Engineers from Cambridge University have developed a realistic 3D viewing experience.
Cambridge engineers at the Centre for Advanced Photonics and Electronics (CAPE) have developed a new augmented reality HMD that not only provide a realistic 3D viewing experience, but manages to do so without the common side effects of eyestrain or nausea.
The device displays images on the retina using pixel beam scanning.
The AR (augmented reality) HMD (head mounted display) is equipped with an enlarged eye-box. The eye-box is scalable and features an increased field of view of 36 degrees, allowing for a comfortable viewing experience.
The device displays images on the retina using pixel beam scanning. This makes sure that the images always stay in focus, no matter the distance on which the user is fixated.
The augmented reality HMD uses partially reflective beam splitters to form an extra “exit pupil,” which is a virtual opening though which light travels. This, combined with narrow pixel beams that travel in parallel to one another, without dispersing in other directions, generates a high-quality image that remains unaffected by changes in eye focus.
The augmented reality HMD is suited to a wide range of indoor and outdoor uses.
In a subjective user study conducted with over 50 participants between the ages 16 and 60, it was revealed that the 3D effect was “very convincing” for objects that were from 20 cm to 10 m. The images and videos were of “vivid color” and high contrast with no pixels that could be seen, according to the University of Cambridge, reports Tech Xplore.
Additionally, none of the 50 participants reported eyestrain or nausea, even after wearing the HMD for prolonged periods of time or even all day.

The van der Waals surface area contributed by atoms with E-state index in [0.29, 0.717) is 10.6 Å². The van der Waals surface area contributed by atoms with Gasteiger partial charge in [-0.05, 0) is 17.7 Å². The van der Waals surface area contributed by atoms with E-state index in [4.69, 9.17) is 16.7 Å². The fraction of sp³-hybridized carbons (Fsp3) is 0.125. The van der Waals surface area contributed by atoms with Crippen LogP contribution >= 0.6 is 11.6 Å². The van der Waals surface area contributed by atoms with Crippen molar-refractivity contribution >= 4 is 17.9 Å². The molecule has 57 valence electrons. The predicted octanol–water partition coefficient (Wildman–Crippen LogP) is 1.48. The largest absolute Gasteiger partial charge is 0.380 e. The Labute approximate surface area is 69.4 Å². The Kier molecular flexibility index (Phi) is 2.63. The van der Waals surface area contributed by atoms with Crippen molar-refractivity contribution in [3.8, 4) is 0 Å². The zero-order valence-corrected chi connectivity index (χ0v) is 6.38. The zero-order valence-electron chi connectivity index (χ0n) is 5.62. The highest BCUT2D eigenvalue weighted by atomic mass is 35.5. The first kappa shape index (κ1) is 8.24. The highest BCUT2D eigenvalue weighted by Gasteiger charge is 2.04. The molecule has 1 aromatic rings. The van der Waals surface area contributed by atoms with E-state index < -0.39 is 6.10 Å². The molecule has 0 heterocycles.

“Our research offers up a wearable AR experience that rivals the market leaders thanks to its comfortable 3-D viewing which causes no nausea or eyestrain to the user,” said Professor Daping Chu, director of the Centre for Photonic Devices and Sensors and Director of CAPE, who led the study.
“It can deliver high quality clear images directly on the retina, even if the user is wearing glasses. This can help the user to see displayed real world and virtual objects clearly in an immersive environment, regardless of the quality of the user’s vision.”
The head mounted display is of high brightness and is reportedly suited to an array of indoor and outdoor uses. Additional research is in progress to explore the device’s potential use in areas of different applications, including computer-aided design development, training, hospitality, outdoor sport, defense applications, construction, data manipulation, etc.
Eventually, the researchers would like to make a smaller version of the HMD prototype and create a glasses-based device.
The augmented reality HMD was developed by researchers at CAPE in collaboration with Huawei European Research Center, in Munich. Study information about the innovative AR head mounted display has been published in the journal Research.